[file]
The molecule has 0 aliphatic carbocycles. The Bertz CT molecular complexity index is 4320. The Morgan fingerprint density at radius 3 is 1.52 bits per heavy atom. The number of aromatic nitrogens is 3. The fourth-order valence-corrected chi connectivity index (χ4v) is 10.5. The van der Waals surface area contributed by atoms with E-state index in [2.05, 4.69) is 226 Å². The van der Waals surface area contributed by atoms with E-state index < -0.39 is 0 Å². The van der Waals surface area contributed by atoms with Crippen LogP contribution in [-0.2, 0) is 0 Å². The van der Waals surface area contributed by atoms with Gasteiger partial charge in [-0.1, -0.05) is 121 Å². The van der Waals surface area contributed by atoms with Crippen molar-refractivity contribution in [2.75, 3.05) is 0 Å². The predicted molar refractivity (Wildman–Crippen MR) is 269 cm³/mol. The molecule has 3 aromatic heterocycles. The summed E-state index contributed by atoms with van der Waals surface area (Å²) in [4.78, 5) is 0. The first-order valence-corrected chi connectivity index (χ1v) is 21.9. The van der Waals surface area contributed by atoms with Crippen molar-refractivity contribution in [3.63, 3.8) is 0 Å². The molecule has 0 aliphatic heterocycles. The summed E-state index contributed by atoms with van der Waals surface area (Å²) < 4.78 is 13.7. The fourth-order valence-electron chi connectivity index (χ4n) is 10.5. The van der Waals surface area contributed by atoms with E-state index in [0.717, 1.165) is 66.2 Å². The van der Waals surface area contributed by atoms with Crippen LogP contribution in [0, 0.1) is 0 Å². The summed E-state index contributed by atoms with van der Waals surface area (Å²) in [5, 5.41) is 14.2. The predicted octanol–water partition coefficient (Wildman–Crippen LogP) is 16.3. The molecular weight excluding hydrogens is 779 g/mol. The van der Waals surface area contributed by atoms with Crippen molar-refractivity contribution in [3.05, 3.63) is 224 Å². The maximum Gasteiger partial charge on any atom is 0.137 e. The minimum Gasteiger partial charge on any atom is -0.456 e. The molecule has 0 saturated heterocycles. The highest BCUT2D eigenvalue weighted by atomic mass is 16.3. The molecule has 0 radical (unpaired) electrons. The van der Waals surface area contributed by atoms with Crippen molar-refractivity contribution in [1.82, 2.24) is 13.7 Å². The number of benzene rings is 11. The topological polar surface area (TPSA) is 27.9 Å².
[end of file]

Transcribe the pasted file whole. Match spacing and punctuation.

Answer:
The molecule has 0 aliphatic carbocycles. The Bertz CT molecular complexity index is 4320. The Morgan fingerprint density at radius 3 is 1.52 bits per heavy atom. The number of aromatic nitrogens is 3. The fourth-order valence-corrected chi connectivity index (χ4v) is 10.5. The van der Waals surface area contributed by atoms with E-state index in [2.05, 4.69) is 226 Å². The van der Waals surface area contributed by atoms with E-state index < -0.39 is 0 Å². The van der Waals surface area contributed by atoms with Crippen LogP contribution in [-0.2, 0) is 0 Å². The van der Waals surface area contributed by atoms with Gasteiger partial charge in [-0.1, -0.05) is 121 Å². The van der Waals surface area contributed by atoms with Crippen molar-refractivity contribution in [2.75, 3.05) is 0 Å². The predicted molar refractivity (Wildman–Crippen MR) is 269 cm³/mol. The molecule has 3 aromatic heterocycles. The summed E-state index contributed by atoms with van der Waals surface area (Å²) in [4.78, 5) is 0. The first-order valence-corrected chi connectivity index (χ1v) is 21.9. The van der Waals surface area contributed by atoms with Crippen molar-refractivity contribution in [3.63, 3.8) is 0 Å². The molecule has 0 aliphatic heterocycles. The summed E-state index contributed by atoms with van der Waals surface area (Å²) < 4.78 is 13.7. The fourth-order valence-electron chi connectivity index (χ4n) is 10.5. The van der Waals surface area contributed by atoms with E-state index in [0.717, 1.165) is 66.2 Å². The van der Waals surface area contributed by atoms with Crippen LogP contribution in [0, 0.1) is 0 Å². The summed E-state index contributed by atoms with van der Waals surface area (Å²) in [5, 5.41) is 14.2. The predicted octanol–water partition coefficient (Wildman–Crippen LogP) is 16.3. The molecular weight excluding hydrogens is 779 g/mol. The van der Waals surface area contributed by atoms with Crippen molar-refractivity contribution in [3.05, 3.63) is 224 Å². The maximum Gasteiger partial charge on any atom is 0.137 e. The minimum Gasteiger partial charge on any atom is -0.456 e. The molecule has 0 saturated heterocycles. The highest BCUT2D eigenvalue weighted by atomic mass is 16.3. The molecule has 0 radical (unpaired) electrons. The van der Waals surface area contributed by atoms with Crippen molar-refractivity contribution in [1.82, 2.24) is 13.7 Å². The number of benzene rings is 11. The topological polar surface area (TPSA) is 27.9 Å².